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Article

Zhenzhong Ma and Alfred M. Jaeger

The purpose of this paper is to investigate the role of assertiveness in determining negotiation outcomes in two different cultures and thus to help understand the…

Abstract

Purpose

The purpose of this paper is to investigate the role of assertiveness in determining negotiation outcomes in two different cultures and thus to help understand the cultural differences in the relationship between assertiveness and negotiation outcomes in the West and East, where assertiveness is often viewed quite differently.

Design/methodology/approach

Data were collected from four simulated negotiations of varying degrees of complexity ranging from the most distributive to the most integrative. Over 400 business students were recruited as subjects from a Western culture and an Eastern culture, namely Canada and China, to participate in the simulations in order to test the cultural differences in the relationship between assertiveness and negotiation outcomes.

Findings

The results provide support for the effects of assertiveness on both economic outcome and affective outcome, and thus confirm the importance of assertiveness as a negotiator trait; the relationship between assertiveness and negotiation outcomes is found to be culture dependent whereby assertiveness is associated with economic outcome and affective outcome for Canadians, but only with affective outcome for the Chinese.

Practical implications

This study provides important guidelines for negotiation practitioners. Relevant training and development programs could be designed for international managers to improve their effectiveness when they negotiate with the Chinese who often place more emphasis on affective outcome and on negotiation process.

Originality/value

Negotiation skills become more important in the increasingly globalized world market and research on negotiation needs to provide more knowledge for scholars and negotiation practitioners. This paper attempts to enrich our understanding of negotiation in two different cultures and to provide insights on cross‐cultural differences in negotiation process.

Details

Cross Cultural Management: An International Journal, vol. 17 no. 4
Type: Research Article
ISSN: 1352-7606

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Article

James B. Parham, Carmen C. Lewis, Cherie E. Fretwell, John G. Irwin and Martie R. Schrimsher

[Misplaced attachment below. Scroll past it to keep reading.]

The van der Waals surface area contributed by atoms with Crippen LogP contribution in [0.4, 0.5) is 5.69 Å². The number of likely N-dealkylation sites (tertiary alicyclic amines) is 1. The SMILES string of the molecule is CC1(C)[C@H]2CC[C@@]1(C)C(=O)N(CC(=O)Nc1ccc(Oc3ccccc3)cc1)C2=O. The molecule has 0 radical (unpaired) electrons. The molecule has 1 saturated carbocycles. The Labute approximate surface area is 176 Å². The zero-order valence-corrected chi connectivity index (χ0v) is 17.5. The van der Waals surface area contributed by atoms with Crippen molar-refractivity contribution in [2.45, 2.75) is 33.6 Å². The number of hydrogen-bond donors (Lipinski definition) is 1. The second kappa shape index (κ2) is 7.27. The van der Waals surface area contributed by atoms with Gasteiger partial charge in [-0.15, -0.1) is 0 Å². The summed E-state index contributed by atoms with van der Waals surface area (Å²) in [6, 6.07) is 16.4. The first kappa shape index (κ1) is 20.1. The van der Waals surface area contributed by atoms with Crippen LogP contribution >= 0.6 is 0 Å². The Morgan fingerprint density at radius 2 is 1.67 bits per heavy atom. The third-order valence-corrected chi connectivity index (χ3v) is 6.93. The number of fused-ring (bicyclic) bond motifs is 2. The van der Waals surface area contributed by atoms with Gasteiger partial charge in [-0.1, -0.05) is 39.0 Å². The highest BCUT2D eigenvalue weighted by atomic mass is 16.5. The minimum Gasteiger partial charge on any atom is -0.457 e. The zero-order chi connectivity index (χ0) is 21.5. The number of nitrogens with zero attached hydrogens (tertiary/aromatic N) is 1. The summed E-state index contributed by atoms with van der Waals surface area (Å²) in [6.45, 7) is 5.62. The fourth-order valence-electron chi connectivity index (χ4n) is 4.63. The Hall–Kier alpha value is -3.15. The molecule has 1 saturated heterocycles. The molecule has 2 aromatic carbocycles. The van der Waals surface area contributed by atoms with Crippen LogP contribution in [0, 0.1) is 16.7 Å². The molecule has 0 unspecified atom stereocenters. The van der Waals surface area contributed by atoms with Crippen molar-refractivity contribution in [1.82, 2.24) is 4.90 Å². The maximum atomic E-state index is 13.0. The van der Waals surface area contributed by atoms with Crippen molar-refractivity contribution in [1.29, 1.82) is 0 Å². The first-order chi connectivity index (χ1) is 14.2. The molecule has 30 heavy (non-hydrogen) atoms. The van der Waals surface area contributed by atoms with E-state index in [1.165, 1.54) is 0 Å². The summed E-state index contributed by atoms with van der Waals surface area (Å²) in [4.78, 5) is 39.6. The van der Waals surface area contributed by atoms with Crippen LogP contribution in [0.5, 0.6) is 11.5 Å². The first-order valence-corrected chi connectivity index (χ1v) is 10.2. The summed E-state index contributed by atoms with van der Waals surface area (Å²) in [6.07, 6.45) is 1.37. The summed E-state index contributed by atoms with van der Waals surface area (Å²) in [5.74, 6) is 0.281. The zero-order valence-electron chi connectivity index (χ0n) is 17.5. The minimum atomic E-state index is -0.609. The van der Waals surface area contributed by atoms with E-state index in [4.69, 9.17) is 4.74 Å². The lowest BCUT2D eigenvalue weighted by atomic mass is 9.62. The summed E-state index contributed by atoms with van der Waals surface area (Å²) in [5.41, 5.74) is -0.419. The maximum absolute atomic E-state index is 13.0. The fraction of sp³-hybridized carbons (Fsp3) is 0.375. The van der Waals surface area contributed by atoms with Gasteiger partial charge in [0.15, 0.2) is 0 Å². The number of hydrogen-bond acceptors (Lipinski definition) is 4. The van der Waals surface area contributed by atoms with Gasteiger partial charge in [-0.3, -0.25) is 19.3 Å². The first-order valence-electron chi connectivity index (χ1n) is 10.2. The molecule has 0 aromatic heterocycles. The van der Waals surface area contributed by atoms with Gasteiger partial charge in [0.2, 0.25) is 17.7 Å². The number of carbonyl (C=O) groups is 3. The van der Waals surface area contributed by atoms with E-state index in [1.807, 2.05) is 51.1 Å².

– The purpose of this paper is to contribute to assertiveness research and assess the differences in assertiveness as it relates to gender, national culture, and ethnicity.

Abstract

Purpose

The purpose of this paper is to contribute to assertiveness research and assess the differences in assertiveness as it relates to gender, national culture, and ethnicity.

Design/methodology/approach

The data for the study are from 231 undergraduate students majoring in business at one of four academic institutions: three in the USA and one in the Republic of Vietnam. Students completed the 30-item Rathus Assertiveness Schedule.

Findings

This research suggests that individuals who are alike in level of education and status demonstrate similar levels of assertiveness, regardless of gender, national culture, or ethnicity. However, differences were seen as the data show white American males to be the most assertive, with African American females next. White females ranked third, followed by Vietnamese females, concluding with Vietnamese males.

Research limitations/implications

Although the sample size is small, the intent of this research was never to have the subjects represent the general population in terms of the variables used. Instead, the authors attempted to control for gender, culture, and ethnicity variables by using a sample of college students who were similar in relation to education and social status. Future research could more fully research the findings from this study which suggest that African American women are more assertive than all other groups with the exception of white males.

Originality/value

This study also gives credence to the suggestion that the global manager, in order to become more effective, needs to fully understand employee differences as represented by gender, national culture, and ethnicity.

Details

Journal of Management Development, vol. 34 no. 4
Type: Research Article
ISSN: 0262-1711

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Article

KEN BACK and KATE BACK

We are writing this article and the follow up one next month as a result of our experiences in training people in organisations to become more assertive. At the same time…

Abstract

We are writing this article and the follow up one next month as a result of our experiences in training people in organisations to become more assertive. At the same time we are drawing on our learning from working on our own personal assertiveness. In this article we describe assertion, aggression and nonassertion, and their effects on individuals. We outline how to see this relating to people in organisations. We end with comments on some of the assumptions about assertiveness and assertiveness training. In the second article we explain our approach to assertiveness training.